Last night was the deadline for major league teams to offer salary arbitration to their ranked (type-A and type-B) free agents, and a surprising 35 of the 64 eligible players were extended the invitation. The most active teams were the Rays and Blue Jays, who respectively offered seven and four players arbitration. With draft picks at stake for those free agents who sign elsewhere, and inflated annual salaries awaiting those who remain, you can bet that most teams will be sitting on pins and needles over the next week as the players decide whether to accept or reject the offer. The Yankees won’t have to endure any suspense, however, because their lone offer was made to Javier Vazquez, who has already agreed to decline the invitation.
The Yankees have been involved in 21 cases since the first arbitration hearings were held after the 1973 season. Over the last decade, however, the team has been much more reticent to engage in the process. Since beating Mariano Rivera in 2000, the Yankees have gone to a hearing with only one other player: Chien Ming Wang in 2008.
All-Time Arbitration History, By Team
The Yankees rank in the middle of the pack in terms of both the number of cases heard as well as winning arguments made. However, the team has had several high profile cases that were particularly noteworthy, particularly for the reaction they elicited from owner George M. Steinbrenner III.
In 1980, Rick Cerone had a breakthrough season in his first year with the Yankees. After finishing seventh in the MVP voting, the veteran catcher asked for a raise that would more than quadruple his salary to $440,000. The Yankees countered with a more modest increase to $350,000, but the arbitrator sided with Cerone. Following the decision, Steinbrenner lambasted Cerone for being disloyal, but the embattled catcher defended his victory by saying he was more than willing to compromise at the midpoint. At the time, Cerone’s award was the second highest in the process’ history, trailing only the $700,000 salary won by Bruce Sutter in his 1980 hearing with the Cubs.
I don’t enjoy a young guy off one good year who was plucked out of Toronto showing so little regard for me. It’s not what I am looking for in my kind of guy. I don’t think Tommy John would do that, or Reggie Jackson or Lou Piniella.” – George M. Steinbrenner III, quoted by the New York Times News Service, February 16, 1981
In 1987, Don Mattingly, who was coming off one the best seasons of his career, asked for a record salary of $1,975,000, which not only turned out to be the largest arbitration award to that point, but also the highest salary ever paid by the Yankees. Once again, the Boss was not happy about making history.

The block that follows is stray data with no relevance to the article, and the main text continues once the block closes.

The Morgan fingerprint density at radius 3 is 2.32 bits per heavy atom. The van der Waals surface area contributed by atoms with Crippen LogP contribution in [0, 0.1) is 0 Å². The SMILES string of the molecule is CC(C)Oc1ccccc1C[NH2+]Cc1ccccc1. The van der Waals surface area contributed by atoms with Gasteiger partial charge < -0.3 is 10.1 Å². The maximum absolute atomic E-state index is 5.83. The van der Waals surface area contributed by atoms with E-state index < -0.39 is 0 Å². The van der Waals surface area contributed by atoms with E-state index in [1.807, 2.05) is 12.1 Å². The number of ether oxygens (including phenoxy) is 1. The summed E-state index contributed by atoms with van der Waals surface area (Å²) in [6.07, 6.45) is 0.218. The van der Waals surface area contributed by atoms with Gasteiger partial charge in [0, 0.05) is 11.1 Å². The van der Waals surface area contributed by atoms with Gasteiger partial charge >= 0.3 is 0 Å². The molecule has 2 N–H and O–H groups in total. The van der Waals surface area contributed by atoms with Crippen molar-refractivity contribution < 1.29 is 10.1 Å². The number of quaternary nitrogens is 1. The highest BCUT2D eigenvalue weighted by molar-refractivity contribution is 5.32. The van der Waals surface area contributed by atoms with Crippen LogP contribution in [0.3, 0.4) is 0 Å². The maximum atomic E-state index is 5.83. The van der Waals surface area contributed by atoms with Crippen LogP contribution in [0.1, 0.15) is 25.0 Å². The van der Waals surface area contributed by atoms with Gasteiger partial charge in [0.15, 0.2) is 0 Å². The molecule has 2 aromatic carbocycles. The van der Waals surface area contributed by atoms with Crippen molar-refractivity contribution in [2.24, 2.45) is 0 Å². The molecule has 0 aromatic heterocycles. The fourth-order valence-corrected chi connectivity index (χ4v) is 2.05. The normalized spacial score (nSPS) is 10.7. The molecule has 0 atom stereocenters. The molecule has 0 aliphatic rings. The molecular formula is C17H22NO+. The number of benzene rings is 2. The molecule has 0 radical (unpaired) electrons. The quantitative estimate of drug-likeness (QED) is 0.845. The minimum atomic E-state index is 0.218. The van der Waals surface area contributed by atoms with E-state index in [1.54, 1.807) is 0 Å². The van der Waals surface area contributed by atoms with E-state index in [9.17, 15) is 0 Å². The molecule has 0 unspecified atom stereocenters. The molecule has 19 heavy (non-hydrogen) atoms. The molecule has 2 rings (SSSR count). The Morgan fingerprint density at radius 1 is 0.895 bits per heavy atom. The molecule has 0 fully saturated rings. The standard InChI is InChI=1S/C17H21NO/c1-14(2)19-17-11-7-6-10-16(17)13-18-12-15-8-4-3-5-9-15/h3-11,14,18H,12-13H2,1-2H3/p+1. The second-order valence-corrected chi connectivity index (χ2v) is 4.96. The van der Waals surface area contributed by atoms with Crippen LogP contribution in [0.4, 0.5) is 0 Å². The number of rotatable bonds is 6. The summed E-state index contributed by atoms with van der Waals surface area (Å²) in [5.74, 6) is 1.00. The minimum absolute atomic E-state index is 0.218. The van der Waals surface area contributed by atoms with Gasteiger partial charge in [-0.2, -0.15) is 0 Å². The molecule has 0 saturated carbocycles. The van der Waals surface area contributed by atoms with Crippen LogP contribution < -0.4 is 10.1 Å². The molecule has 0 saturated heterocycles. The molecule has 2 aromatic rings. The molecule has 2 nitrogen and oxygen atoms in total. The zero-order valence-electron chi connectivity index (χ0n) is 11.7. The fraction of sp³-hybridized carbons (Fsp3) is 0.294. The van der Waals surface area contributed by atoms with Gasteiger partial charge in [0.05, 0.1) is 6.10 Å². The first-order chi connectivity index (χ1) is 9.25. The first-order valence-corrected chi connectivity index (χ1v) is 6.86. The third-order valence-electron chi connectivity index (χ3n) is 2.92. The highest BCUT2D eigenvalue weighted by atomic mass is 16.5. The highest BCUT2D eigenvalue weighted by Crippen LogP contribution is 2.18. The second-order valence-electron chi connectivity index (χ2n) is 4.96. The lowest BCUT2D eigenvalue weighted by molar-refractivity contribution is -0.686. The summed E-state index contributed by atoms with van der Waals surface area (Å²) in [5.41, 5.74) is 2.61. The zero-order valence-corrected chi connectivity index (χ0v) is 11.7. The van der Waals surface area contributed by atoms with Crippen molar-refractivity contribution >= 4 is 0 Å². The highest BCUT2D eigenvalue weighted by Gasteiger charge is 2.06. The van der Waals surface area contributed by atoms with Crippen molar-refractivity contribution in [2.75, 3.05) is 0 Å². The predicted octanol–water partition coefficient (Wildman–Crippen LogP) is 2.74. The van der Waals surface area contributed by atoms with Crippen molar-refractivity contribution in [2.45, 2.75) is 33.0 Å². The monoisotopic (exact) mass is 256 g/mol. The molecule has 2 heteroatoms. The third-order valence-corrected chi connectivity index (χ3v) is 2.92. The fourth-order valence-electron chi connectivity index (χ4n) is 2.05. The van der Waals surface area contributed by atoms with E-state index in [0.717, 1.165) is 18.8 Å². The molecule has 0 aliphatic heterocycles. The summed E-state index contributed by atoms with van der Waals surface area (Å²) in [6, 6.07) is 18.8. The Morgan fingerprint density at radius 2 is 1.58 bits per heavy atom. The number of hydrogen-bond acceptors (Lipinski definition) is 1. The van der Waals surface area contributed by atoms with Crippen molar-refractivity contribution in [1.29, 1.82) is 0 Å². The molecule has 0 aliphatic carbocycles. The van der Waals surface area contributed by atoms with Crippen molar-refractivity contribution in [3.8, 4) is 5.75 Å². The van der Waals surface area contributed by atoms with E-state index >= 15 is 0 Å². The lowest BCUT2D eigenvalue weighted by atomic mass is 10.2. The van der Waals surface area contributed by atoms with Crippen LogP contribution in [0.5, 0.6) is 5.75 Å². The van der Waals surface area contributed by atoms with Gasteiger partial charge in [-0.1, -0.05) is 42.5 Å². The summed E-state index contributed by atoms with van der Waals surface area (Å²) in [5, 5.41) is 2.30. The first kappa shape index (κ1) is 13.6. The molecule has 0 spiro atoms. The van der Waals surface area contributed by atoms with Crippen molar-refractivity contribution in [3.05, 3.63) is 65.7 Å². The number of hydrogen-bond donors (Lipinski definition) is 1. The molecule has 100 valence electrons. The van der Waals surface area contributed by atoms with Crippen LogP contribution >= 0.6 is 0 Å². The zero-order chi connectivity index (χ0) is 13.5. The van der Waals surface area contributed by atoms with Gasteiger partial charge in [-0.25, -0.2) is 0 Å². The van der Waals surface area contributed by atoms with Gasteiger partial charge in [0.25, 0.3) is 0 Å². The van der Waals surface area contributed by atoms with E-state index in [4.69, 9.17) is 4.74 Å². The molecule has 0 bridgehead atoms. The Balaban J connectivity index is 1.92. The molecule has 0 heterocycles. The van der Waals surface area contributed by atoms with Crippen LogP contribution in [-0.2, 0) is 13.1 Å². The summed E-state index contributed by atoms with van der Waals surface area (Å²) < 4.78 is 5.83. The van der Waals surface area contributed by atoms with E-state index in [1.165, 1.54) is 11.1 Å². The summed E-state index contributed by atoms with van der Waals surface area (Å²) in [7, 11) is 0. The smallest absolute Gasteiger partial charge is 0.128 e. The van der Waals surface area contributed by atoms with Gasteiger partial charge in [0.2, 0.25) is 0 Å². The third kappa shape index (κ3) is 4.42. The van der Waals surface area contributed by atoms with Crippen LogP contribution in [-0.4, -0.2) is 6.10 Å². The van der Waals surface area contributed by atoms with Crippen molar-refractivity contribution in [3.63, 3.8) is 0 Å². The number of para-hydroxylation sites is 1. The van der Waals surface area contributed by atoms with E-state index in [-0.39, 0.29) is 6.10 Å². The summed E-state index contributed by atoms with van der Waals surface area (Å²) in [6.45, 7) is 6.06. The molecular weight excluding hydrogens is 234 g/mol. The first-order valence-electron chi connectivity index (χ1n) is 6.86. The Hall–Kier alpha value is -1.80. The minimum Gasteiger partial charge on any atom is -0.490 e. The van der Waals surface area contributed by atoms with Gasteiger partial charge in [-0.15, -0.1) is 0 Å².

The monkey is clearly on his back…I’ll expect him to carry us to a World Series championship…He’s like all the rest of them now. He can’t play little Jack Armstrong of Evansville, Indiana. He goes into the category of modern-player-with-agent looking for the bucks. Money means everything to him”. – George M. Steinbrenner III, quoted by the New York Times News Service, February 18, 1987
The organization wasn’t the only side to come away from the arbitration process with a sour taste. Before throwing a pitch for the Yankees, Jim Abbott, who was acquired before the 1993 season, first had to do battle with his future employer in the hearing room. Despite having a 2.77 ERA with the Angels in 1992, Abbott was coming off a 7-15 record, which in a less enlightened time probably made his request to double his salary seem a little obscene. After Abbott lost his hearing, Murray Chass of the New York Times wrote that the left hander “wasn’t pleased about the decision”, which only compounded his less than enthusiastic reaction to being traded to the Yankees in the first place.
In 1996, the displeasure was back on the Yankees side when Bernie Williams won a whopping 650% raise from the team. The Yankees had been hoping to negotiate a long-term deal instead, but with Williams and his agent Scott Boras already looking ahead to free agency, the team had little choice but to take things one year at a time.
Continuing a trend, the Yankees also had difficultly inking their other young core players to long-term deals. In 1999, the team lost arbitration hearings to both Derek Jeter and Mariano Rivera, and then the following season took their closer to the table once again. The Yankees prevailed over Rivera the second time, but still wound up handing out the largest arbitration-derived salary in team history.
The most interesting element of the 2000 hearing with Rivera was the arguments made on both sides. Rivera’s camp suggested that the closer was at least as valuable as Jeter, who had signed a $10 million deal earlier in the winter. The Yankees, however, countered by suggesting that Rivera added less to the bottom line, citing the fewer number of internet hits and derivative revenue that he generated compared to Jeter.
The Yankees offered a compelling argument to support that claim, noting that from 1997-99, Jeter merchandise sales at Yankee Stadium totaled $2,280,000, compared with $57,000 for Rivera. Over the same three-year period, Jeter received 727,196 hits on the team’s Web site, compared with 68,974 for Rivera.” – Anthony McCarron, New York Daily News Sportswriter, February 19, 2000
I wonder what Casey Close (Jeter’s agent) thinks about that argument now?
Complete History of Yankees’ Arbitration Cases, 1974-Present
|Year||Player||Ask||Offer||$ Increase||% Increase|
|2008||Chien Ming Wang||$4,600,000||$4,000,000||$3,510,500||717.2%|